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Meg Munn MP - Sheffield Heeley's voice in Parliament | Welcome
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‘Women Networking With Purpose’

Sunday, June 18, 2006

Meg was invited to give the keynote speech at the women’s conference of the National Association of Councillors (NAC) in Glasgow, the speech is below.

 

 

Thank you for inviting me to this conference. As Minister for Women it’s perhaps not surprising that I think that it’s important for women to play a full and active role in public life. Women make up half the population of the United Kingdom, any system declaring itself as democratic needs to strive to better reflect that statistic.

 

It’s not just in public life that we need to increase women’s role, women’s influence, but throughout our public services. Public services should reflect the needs and interests of the community they are responsible to. If our public bodies are to serve the end user in a meaningful way, they must connect with local people and local communities.

 

There is also a strong case for the business world to make full use of the skills and experiences of all parts of our society. The UK economy is facing a skills shortage in various sectors today. There is a clear correlation between sectors experiencing skills shortages, and sectors in which women are under-represented.  An example is the plumbing and construction industry sector, where women comprise of just 1 % of employees. 

 

Proper representation of women in all sectors of society will result in enriching and improving the quality of decisions public bodies make. But as we know, it’s not just women who are currently under-represented. Public bodies need to reflect the multicultural make up of the UK. They need to represent people from every section of our communities.

 

It is crucial that we increase the numbers of women on these bodies - currently only 35% women and just 6.2% people from ethnic minorities hold board public body positions. But there is progress being made - ten years ago, only 23% of these public appointments were filled by women.

 

However, this is better than the FTSE 100 companies, where only 10.5% of top business leaders are women. As a country we have been content for our business leaders to rise like dough. In order to have a chance of responding to the challenges of globalisation, employers will have to invest in their current and future managers. To be successful in the future global economy women’s leadership, talent and skills need to be promoted.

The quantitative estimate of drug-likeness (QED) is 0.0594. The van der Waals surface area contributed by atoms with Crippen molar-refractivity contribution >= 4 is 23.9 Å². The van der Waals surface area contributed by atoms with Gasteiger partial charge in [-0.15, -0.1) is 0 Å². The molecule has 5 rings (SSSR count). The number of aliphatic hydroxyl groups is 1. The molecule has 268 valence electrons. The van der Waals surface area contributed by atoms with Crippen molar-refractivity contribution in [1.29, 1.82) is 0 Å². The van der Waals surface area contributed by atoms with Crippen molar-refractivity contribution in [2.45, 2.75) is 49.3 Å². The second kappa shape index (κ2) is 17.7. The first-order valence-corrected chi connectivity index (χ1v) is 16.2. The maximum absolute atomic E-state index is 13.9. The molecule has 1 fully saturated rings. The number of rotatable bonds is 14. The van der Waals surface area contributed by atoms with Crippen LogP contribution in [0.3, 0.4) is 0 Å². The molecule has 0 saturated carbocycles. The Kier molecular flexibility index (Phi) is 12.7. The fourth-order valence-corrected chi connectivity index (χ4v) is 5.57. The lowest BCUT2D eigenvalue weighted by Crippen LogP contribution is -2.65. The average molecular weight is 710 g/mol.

Women in National Politics

Turning to National Politics - let’s remind ourselves that before the 1997 General Election women made up only 9% of MPs in the House of Commons. At that time there were more men in the House of Commons called John then there were women.

 

This figure now stands at 20%, and I am pleased to say that 27.4% of Labour MPs are now women, with 35% of the Cabinet female. All mainstream political parties are now taking serious action to increase women’s political representation.

 

The increase in my own party is partly due to action we have taken on all-women short-lists. In 2002 the Government introduced legislation in the form of the Sex Discrimination (Election Candidates) Act 2002, this allowed for positive measures towards women’s increased participation. In the Welsh assembly 50% are women and in the Scottish Parliament 39.5% are women too.

 

Within the European Union the UK is ranked 14th for women’s representation, and internationally we are ranked 50th out of 184 countries listed by the Inter-Parliamentary Union in terms of women holding office.

 

Some would say that the numbers of women in Parliament, in Government is not important. I disagree. I am positive that issues like work life balance, childcare, the gender pay gap, women and pensions would not be receiving the focus and attention they currently are if it were not for the numbers of women from all parties in Parliament.